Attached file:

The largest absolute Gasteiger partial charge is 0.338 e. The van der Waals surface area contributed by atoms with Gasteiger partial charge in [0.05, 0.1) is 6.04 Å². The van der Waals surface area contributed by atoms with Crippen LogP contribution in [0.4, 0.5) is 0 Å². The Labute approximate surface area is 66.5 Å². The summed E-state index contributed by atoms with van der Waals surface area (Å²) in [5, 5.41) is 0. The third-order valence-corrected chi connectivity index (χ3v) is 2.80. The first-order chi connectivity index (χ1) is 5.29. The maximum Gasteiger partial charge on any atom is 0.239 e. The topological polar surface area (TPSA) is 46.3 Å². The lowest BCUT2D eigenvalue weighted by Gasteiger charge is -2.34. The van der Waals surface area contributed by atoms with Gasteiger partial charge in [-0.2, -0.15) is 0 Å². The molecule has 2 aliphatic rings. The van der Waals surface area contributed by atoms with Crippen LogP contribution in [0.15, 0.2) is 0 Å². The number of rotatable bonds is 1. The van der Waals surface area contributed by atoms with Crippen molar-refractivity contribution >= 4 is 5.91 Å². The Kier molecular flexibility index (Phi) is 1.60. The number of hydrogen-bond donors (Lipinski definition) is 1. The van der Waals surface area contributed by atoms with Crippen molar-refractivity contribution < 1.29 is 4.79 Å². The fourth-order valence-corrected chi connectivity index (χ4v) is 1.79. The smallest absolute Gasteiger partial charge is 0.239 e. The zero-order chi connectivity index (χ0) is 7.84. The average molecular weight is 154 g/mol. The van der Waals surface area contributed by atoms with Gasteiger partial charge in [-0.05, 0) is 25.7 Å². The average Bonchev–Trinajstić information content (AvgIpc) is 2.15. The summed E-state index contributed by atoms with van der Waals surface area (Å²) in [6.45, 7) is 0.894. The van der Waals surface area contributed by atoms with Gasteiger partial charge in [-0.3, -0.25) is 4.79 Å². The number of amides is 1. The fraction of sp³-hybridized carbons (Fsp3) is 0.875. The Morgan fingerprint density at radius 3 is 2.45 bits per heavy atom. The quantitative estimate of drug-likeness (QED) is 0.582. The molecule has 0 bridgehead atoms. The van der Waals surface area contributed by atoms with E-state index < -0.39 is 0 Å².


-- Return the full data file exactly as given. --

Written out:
The largest absolute Gasteiger partial charge is 0.338 e. The van der Waals surface area contributed by atoms with Gasteiger partial charge in [0.05, 0.1) is 6.04 Å². The van der Waals surface area contributed by atoms with Crippen LogP contribution in [0.4, 0.5) is 0 Å². The Labute approximate surface area is 66.5 Å². The summed E-state index contributed by atoms with van der Waals surface area (Å²) in [5, 5.41) is 0. The third-order valence-corrected chi connectivity index (χ3v) is 2.80. The first-order chi connectivity index (χ1) is 5.29. The maximum Gasteiger partial charge on any atom is 0.239 e. The topological polar surface area (TPSA) is 46.3 Å². The lowest BCUT2D eigenvalue weighted by Gasteiger charge is -2.34. The van der Waals surface area contributed by atoms with Gasteiger partial charge in [-0.2, -0.15) is 0 Å². The molecule has 2 aliphatic rings. The van der Waals surface area contributed by atoms with Crippen LogP contribution in [0.15, 0.2) is 0 Å². The number of rotatable bonds is 1. The van der Waals surface area contributed by atoms with Crippen molar-refractivity contribution >= 4 is 5.91 Å². The Kier molecular flexibility index (Phi) is 1.60. The number of hydrogen-bond donors (Lipinski definition) is 1. The van der Waals surface area contributed by atoms with Crippen molar-refractivity contribution < 1.29 is 4.79 Å². The fourth-order valence-corrected chi connectivity index (χ4v) is 1.79. The smallest absolute Gasteiger partial charge is 0.239 e. The zero-order chi connectivity index (χ0) is 7.84. The average molecular weight is 154 g/mol. The van der Waals surface area contributed by atoms with Gasteiger partial charge in [-0.05, 0) is 25.7 Å². The average Bonchev–Trinajstić information content (AvgIpc) is 2.15. The summed E-state index contributed by atoms with van der Waals surface area (Å²) in [6.45, 7) is 0.894. The van der Waals surface area contributed by atoms with Gasteiger partial charge in [-0.3, -0.25) is 4.79 Å². The number of amides is 1. The fraction of sp³-hybridized carbons (Fsp3) is 0.875. The Morgan fingerprint density at radius 3 is 2.45 bits per heavy atom. The quantitative estimate of drug-likeness (QED) is 0.582. The molecule has 0 bridgehead atoms. The van der Waals surface area contributed by atoms with E-state index < -0.39 is 0 Å².